- Preferred project with federal, state, and local funding: Secure alternative funding sources to construct a flood protection project that provides flood risk reduction from floods up to the level of flooding that occurred on February 21, 2017, approximately a 20 to 25 year flood event, between Montague Expressway and Tully Road.
With local funding only: (a) Identify short-term flood relief solutions and begin implementation prior to the 2017-2018 winter season; (b) Complete the planning and design phases of the preferred project; and (c) With any remaining funds, identify and construct prioritized elements of the preferred project.
Implements short-term flood relief solutions
Provides flood risk reduction for approximately 1,000 parcels from the level of flooding that occurred on February 21,2017, approximately a 20 to 25 year flood event, when the entire project from Montague Expressway to Tully Road is constructed
Improves water quality, enhances stream habitat and recreational opportunities
Incorporates revegetation and aesthetic elements of the Coyote Creek park chain in the project
Geographic Area of Benefit
San José - The project area is approximately 9 miles from Montague Expressway upstream to Tully Road.
Flooding History and Project Background
Flooding has occurred many times within the Coyote Creek Watershed, including along portions of Coyote Creek in 1911, 1917, 1931, 1958, 1969, 1982, 1983, 1997, 1998, and 2017. The largest flow recorded on Coyote Creek was 25,000 cubic feet per second in 1911, prior to construction of the current 2 water-supply reservoirs in the upper watershed. The worst flooding in the project reach since Anderson Reservoir was constructed in 1950, occurred in February 2017. Coyote Creek overtopped its banks at several locations between Montague Expressway and Tully Road. Businesses and hundreds of homes were inundated by creek waters for many hours. Highway 101 near Watson Park and various local streets were closed due to flooding, and thousands of residents had to be evacuated and sheltered.
The Coyote Creek Project is located in the central portion of the Coyote Watershed on the mainstem of Coyote Creek, within the City of San José. The original project reach extended approximately 6.1 miles between Montague Expressway and Highway 280; however, the project reach was extended approximately 2.9 miles upstream to Tully Road in 2017 to include the Rock Springs neighborhood and incorporate the areas impacted by the February 21, 2017 flood event. In addition to the primary objective of reducing the risk of flooding to homes, schools, businesses, and highways from Coyote Creek flood events, the project may evaluate opportunities to improve fisheries, stream habitat values, and public access.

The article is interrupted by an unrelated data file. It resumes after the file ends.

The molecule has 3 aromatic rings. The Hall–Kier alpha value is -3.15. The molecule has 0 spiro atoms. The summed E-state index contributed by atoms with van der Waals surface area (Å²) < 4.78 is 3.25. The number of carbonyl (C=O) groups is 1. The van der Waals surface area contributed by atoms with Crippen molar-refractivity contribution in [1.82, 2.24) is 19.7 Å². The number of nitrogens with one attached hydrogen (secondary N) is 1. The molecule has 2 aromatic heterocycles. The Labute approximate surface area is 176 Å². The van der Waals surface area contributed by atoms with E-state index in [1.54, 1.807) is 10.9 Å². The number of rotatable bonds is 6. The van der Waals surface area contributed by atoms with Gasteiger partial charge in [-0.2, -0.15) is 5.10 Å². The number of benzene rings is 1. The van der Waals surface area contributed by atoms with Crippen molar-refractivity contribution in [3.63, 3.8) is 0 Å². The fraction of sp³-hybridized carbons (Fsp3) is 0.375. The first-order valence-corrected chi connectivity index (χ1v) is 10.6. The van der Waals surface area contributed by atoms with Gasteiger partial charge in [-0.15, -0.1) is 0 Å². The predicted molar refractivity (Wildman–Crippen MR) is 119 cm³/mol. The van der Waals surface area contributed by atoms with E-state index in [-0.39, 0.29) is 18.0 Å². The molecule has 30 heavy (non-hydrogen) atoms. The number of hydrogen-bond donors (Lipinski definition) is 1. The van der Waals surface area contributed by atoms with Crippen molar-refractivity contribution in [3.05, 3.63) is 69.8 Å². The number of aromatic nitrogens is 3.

About the Safe, Clean Water and Natural Flood Protection Program
In November 2012 the voters of Santa Clara County overwhelmingly approved Measure B, the Safe, Clean Water and Natural Flood Protection Program, as a countywide special parcel tax for 15 years with a sunset date of June 30, 2028. This Program replaced the Clean, Safe Creeks and Natural Flood Protection Plan, which voters approved in November 2000.
The Safe, Clean Water Program was developed with input from more than 16,000 residents and stakeholders and was created to match the community’s needs and values. The voters of Santa Clara County identified five priorities:
Priority A: Ensure a Safe, Reliable Water Supply
Priority B: Reduce Toxins, Hazards and Contaminants in our Waterways
Priority C: Protect our Water Supply from Earthquakes and Natural Disasters
Priority D: Restore Wildlife Habitat and Provide Open Space
Priority E: Provide Flood Protection to Homes, Businesses, Schools and Highways
Other: Six projects from the Clean, Safe, Creeks Plan have been carried forward into the Safe, Clean Water Program.
Each year, Valley Water prepares a report providing a progress update for each of these Program priorities, along with fiscal year accomplishments.
To ensure transparency and accountability to the voters, the ballot measure also created an Independent Monitoring Committee, appointed by the Santa Clara Valley Water District Board of Directors. The Independent Monitoring Committee annually reviews the Program’s progress to ensure the outcomes are achieved in a cost-efficient manner and reports its findings to the Board.
In addition, the Program requires three independent audits, the first of which was conducted in FY 2017.